taining his friends, a little before he drank the word or action; nay, a good, a temperate, and bowl of poison, with a discourse on the immor- just man shall be put out of countenance by tality of the soul, at his entering upon it says that representation of those qualities that should he does not believe any, the most comic genius, him honor. So pernicious a thing is wit, wh can censure him for talking upon such a subject it is not tempered with virtue and humanity, at such a time. This passage, I think, evidently I have indeed heard of heedless, inconsider glances upon Aristophanes, who wrote a comedy on writers, that without any malice have sacrific purpose to ridicule the discourses of that divine the reputation of their friends and acquaintan philosopher. It has been observed by many wri- to a certain levity of temper, and a silly ambiti ters, that Socrates was so little moved at this of distinguishing themselves by a spirit of raille piece of buffoonery, that he was several times pre- and satire as if it were not infinitely more he sent on its being acted upon the stage, and never orable to be a good natured man than a expressed the least resentment of it. But with Where there is this little petulant humor in submission, I think the remark I have here made author, he is often very mischievous without shows us, that this unworthy treatment made an signing to be so. For which reason, I alwa impression upon his mind, though he had been lay it down as a rule, that an indiscreet man too wise to discover it. more hurtful than an ill-natured one; for as t latter will only attack his enemies, and those wishes ill to; the other injures indifferently be friends and foes. I cannot forbear on this oc sion transcribing a fable out of Sir Robert I'l trange, which accidentally lies before me. company of waggish boys were watching of fre at the side of a pond, and still as any of the put up their heads, they would be pelting the down again with stones. 'Children,' says one the frogs, you never consider, that though t may be play to you, it is death to us.'"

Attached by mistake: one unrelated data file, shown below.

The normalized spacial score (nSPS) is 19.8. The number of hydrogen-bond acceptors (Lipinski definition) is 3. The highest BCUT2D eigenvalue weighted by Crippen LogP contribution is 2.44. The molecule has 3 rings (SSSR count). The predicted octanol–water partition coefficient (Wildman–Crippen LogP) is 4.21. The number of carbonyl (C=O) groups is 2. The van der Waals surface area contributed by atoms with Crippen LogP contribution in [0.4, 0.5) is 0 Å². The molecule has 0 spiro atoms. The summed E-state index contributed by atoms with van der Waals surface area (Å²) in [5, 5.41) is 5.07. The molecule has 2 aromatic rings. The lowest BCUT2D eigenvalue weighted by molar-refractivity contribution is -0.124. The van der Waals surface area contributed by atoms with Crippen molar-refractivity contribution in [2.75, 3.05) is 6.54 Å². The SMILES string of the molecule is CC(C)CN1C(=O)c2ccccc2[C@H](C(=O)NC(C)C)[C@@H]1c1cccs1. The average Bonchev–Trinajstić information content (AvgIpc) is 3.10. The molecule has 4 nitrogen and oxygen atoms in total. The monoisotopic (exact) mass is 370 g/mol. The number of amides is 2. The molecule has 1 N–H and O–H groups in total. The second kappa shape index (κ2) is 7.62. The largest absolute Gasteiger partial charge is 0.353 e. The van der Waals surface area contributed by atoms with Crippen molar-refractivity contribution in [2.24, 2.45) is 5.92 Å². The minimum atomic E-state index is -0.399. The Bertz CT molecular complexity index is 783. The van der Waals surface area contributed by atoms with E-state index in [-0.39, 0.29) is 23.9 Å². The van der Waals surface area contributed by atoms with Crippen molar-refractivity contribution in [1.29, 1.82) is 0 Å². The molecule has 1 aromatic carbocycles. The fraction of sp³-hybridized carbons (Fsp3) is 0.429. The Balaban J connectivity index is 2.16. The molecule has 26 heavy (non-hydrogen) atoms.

As this week is in a manner set apart and de

When Julius Cæsar was lampooned by Catullus, he invited him to supper, and treated him with such a generous civility, that he made the poet his friend ever after. Cardinal Mazarine gave the same kind of treatment to the learned Quillet, who had reflected upon his eminence in a famous Latin poem. The cardinal sent for him, and, after some kind expostulations upon what he had written, assured him of his esteem, and dismissed him with a promise of the next good abbey that should fall, which he accordingly conferred upon him in a few months after. This had so good an effect upon the author, that he dedicated the sec-cated to serious thoughts, I shall indulge mys ond edition of his book to the cardinal, after hav- in such speculations as may not be altogether ing expunged the passages which had given him suitable to the season; and in the meantime, offense. the settling in ourselves a charitable frame of mi is a work very proper for the time, I have in paper endeavored to expose that particular brea of charity which has been generally overlook by divines, because they are but few who can guilty of it.-C.